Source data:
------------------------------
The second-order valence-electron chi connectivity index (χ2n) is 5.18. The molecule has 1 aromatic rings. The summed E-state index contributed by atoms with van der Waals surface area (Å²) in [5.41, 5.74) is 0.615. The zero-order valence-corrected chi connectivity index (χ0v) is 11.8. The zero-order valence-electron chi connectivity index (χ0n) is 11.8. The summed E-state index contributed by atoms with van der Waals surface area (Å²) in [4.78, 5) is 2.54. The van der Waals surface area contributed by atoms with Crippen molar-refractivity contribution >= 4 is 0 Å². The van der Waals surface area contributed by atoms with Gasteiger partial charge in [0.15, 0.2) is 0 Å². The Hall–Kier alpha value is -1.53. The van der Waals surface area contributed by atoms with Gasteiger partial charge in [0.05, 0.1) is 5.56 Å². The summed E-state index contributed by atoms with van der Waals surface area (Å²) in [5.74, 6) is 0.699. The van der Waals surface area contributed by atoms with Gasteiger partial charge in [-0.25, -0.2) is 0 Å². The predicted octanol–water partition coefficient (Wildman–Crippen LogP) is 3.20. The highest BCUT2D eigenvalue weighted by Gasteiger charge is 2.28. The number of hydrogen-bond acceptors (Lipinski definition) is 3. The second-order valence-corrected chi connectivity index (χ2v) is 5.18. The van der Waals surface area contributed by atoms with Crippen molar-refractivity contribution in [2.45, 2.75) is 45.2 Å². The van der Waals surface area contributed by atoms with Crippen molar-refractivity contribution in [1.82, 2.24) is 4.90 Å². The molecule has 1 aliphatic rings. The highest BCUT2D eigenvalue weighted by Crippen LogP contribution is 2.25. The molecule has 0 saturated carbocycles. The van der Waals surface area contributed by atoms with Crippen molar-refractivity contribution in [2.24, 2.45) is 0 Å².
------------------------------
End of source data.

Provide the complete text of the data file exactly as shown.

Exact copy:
The second-order valence-electron chi connectivity index (χ2n) is 5.18. The molecule has 1 aromatic rings. The summed E-state index contributed by atoms with van der Waals surface area (Å²) in [5.41, 5.74) is 0.615. The zero-order valence-corrected chi connectivity index (χ0v) is 11.8. The zero-order valence-electron chi connectivity index (χ0n) is 11.8. The summed E-state index contributed by atoms with van der Waals surface area (Å²) in [4.78, 5) is 2.54. The van der Waals surface area contributed by atoms with Crippen molar-refractivity contribution >= 4 is 0 Å². The van der Waals surface area contributed by atoms with Gasteiger partial charge in [0.15, 0.2) is 0 Å². The Hall–Kier alpha value is -1.53. The van der Waals surface area contributed by atoms with Gasteiger partial charge in [0.05, 0.1) is 5.56 Å². The summed E-state index contributed by atoms with van der Waals surface area (Å²) in [5.74, 6) is 0.699. The van der Waals surface area contributed by atoms with Gasteiger partial charge in [-0.25, -0.2) is 0 Å². The predicted octanol–water partition coefficient (Wildman–Crippen LogP) is 3.20. The highest BCUT2D eigenvalue weighted by Gasteiger charge is 2.28. The number of hydrogen-bond acceptors (Lipinski definition) is 3. The second-order valence-corrected chi connectivity index (χ2v) is 5.18. The van der Waals surface area contributed by atoms with Crippen molar-refractivity contribution in [2.45, 2.75) is 45.2 Å². The van der Waals surface area contributed by atoms with Crippen molar-refractivity contribution in [1.82, 2.24) is 4.90 Å². The molecule has 1 aliphatic rings. The highest BCUT2D eigenvalue weighted by Crippen LogP contribution is 2.25. The molecule has 0 saturated carbocycles. The van der Waals surface area contributed by atoms with Crippen molar-refractivity contribution in [2.24, 2.45) is 0 Å².